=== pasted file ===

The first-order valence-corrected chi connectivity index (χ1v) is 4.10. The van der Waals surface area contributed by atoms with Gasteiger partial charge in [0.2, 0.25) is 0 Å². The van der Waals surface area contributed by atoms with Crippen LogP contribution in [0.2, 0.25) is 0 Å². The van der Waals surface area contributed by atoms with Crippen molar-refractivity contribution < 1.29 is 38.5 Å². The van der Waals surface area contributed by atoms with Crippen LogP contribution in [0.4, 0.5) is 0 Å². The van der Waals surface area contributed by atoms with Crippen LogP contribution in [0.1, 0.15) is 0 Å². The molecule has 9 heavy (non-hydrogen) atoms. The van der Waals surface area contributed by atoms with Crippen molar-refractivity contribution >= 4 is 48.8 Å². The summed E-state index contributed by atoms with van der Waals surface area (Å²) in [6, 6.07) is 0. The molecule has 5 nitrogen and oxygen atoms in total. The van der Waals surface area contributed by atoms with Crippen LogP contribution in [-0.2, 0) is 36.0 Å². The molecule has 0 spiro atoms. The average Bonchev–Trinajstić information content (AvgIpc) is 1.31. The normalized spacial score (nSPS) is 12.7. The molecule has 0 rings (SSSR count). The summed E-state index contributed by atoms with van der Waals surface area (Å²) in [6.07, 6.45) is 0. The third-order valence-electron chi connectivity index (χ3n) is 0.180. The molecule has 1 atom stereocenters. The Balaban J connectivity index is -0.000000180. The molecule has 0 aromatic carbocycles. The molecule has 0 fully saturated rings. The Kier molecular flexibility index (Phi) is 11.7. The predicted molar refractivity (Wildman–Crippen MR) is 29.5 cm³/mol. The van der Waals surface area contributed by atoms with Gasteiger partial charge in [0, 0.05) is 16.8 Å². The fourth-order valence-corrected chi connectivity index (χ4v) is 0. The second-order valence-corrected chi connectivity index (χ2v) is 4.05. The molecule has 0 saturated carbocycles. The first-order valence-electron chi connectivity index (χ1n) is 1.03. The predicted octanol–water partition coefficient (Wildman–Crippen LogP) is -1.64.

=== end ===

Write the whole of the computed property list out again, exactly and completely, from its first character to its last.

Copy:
The first-order valence-corrected chi connectivity index (χ1v) is 4.10. The van der Waals surface area contributed by atoms with Gasteiger partial charge in [0.2, 0.25) is 0 Å². The van der Waals surface area contributed by atoms with Crippen LogP contribution in [0.2, 0.25) is 0 Å². The van der Waals surface area contributed by atoms with Crippen molar-refractivity contribution < 1.29 is 38.5 Å². The van der Waals surface area contributed by atoms with Crippen LogP contribution in [0.4, 0.5) is 0 Å². The van der Waals surface area contributed by atoms with Crippen LogP contribution in [0.1, 0.15) is 0 Å². The molecule has 9 heavy (non-hydrogen) atoms. The van der Waals surface area contributed by atoms with Crippen molar-refractivity contribution >= 4 is 48.8 Å². The summed E-state index contributed by atoms with van der Waals surface area (Å²) in [6, 6.07) is 0. The molecule has 5 nitrogen and oxygen atoms in total. The van der Waals surface area contributed by atoms with Crippen LogP contribution in [-0.2, 0) is 36.0 Å². The molecule has 0 spiro atoms. The average Bonchev–Trinajstić information content (AvgIpc) is 1.31. The normalized spacial score (nSPS) is 12.7. The molecule has 0 rings (SSSR count). The summed E-state index contributed by atoms with van der Waals surface area (Å²) in [6.07, 6.45) is 0. The third-order valence-electron chi connectivity index (χ3n) is 0.180. The molecule has 1 atom stereocenters. The Balaban J connectivity index is -0.000000180. The molecule has 0 aromatic carbocycles. The molecule has 0 fully saturated rings. The Kier molecular flexibility index (Phi) is 11.7. The predicted molar refractivity (Wildman–Crippen MR) is 29.5 cm³/mol. The van der Waals surface area contributed by atoms with Gasteiger partial charge in [0, 0.05) is 16.8 Å². The fourth-order valence-corrected chi connectivity index (χ4v) is 0. The second-order valence-corrected chi connectivity index (χ2v) is 4.05. The molecule has 0 saturated carbocycles. The first-order valence-electron chi connectivity index (χ1n) is 1.03. The predicted octanol–water partition coefficient (Wildman–Crippen LogP) is -1.64.